The Egyptian Theatre

Pavement outside Grauman's Chinese theatre

The Egyptian Theatre is one of the most historic buildings in Hollywood. Sid Grauman, who owned many movie palaces in Los Angeles, built it in 1922. The Egyptian Theatre was inspired by the discovery of King Tutankhamun's tomb in that very same year. It had an open courtyard out front to draw in passers-by off the sidewalk.

This forecourt featured massive, four-foot wide Egyptian-style columns, hieroglyphics, murals, and a tiled fountain; large pots filled with exotic plants, and even a 12-foot figure of a dog-headed Egyptian god guarding the entrance.

The forecourts were used to gather the press and fans during gala movie premières. The Egyptian's grand opening was also the occasion for Hollywood's first movie première in October of 1922. The movie was Robin Hood with Douglas Fairbanks. The première was with bright lights, movie stars and a red carpet. It has inspired many movie première thereafter. It is a Hollywood tradition that continues to this very day.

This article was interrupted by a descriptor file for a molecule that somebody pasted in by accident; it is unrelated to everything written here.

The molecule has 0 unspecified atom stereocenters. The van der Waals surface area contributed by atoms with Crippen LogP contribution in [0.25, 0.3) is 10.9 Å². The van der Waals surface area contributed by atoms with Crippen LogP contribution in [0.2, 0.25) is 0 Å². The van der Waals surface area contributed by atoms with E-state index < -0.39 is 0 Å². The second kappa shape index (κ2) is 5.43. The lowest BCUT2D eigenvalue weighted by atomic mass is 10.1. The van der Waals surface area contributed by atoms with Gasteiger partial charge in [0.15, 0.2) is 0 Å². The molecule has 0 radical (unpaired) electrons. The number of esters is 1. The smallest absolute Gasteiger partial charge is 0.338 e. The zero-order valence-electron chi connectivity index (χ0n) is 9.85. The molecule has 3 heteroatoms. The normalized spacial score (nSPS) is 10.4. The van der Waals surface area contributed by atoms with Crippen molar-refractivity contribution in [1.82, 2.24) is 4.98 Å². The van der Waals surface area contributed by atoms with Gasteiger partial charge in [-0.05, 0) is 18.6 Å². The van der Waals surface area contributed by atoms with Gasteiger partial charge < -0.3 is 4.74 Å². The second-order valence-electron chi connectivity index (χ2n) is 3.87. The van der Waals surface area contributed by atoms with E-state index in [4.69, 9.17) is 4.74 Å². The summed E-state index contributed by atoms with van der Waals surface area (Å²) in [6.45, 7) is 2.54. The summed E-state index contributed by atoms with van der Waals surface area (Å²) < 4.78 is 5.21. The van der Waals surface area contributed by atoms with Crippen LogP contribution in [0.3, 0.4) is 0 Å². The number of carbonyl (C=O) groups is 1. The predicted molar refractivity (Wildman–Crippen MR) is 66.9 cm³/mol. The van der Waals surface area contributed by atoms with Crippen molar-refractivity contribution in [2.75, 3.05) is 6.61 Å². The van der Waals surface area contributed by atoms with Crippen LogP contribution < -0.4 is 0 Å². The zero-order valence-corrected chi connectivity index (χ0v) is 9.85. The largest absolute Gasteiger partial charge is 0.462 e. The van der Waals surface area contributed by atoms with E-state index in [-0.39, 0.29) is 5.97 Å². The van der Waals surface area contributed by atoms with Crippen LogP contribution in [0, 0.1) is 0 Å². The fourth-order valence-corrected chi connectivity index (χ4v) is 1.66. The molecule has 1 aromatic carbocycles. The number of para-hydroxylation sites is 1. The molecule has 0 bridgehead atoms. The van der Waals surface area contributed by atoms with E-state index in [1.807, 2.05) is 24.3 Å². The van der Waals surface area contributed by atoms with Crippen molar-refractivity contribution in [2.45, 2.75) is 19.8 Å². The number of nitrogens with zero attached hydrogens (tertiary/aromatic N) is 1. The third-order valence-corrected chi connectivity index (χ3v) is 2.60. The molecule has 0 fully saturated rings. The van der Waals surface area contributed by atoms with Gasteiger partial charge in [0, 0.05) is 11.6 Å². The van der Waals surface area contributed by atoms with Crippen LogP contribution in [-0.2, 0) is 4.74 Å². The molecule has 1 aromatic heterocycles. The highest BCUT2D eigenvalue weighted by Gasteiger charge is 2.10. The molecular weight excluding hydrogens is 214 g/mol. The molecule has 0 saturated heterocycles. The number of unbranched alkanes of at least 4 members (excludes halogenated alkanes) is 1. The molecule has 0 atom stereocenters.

The auditorium seated 1,760 people. The last movie première to be held at the theatre was Funny Girl with Barbara Streisand in 1968. After earthquake damage in 1992, the Egyptian closed its doors. However, in 1998 the Egyptian was reopened. It has been restored to the way it looked back when it first opened in 1922. It cost more than 14 million dollars.

Now look at the question below and click on the answer you think is right.

What inspired Sid Grauman to build the Egyptian Theatre?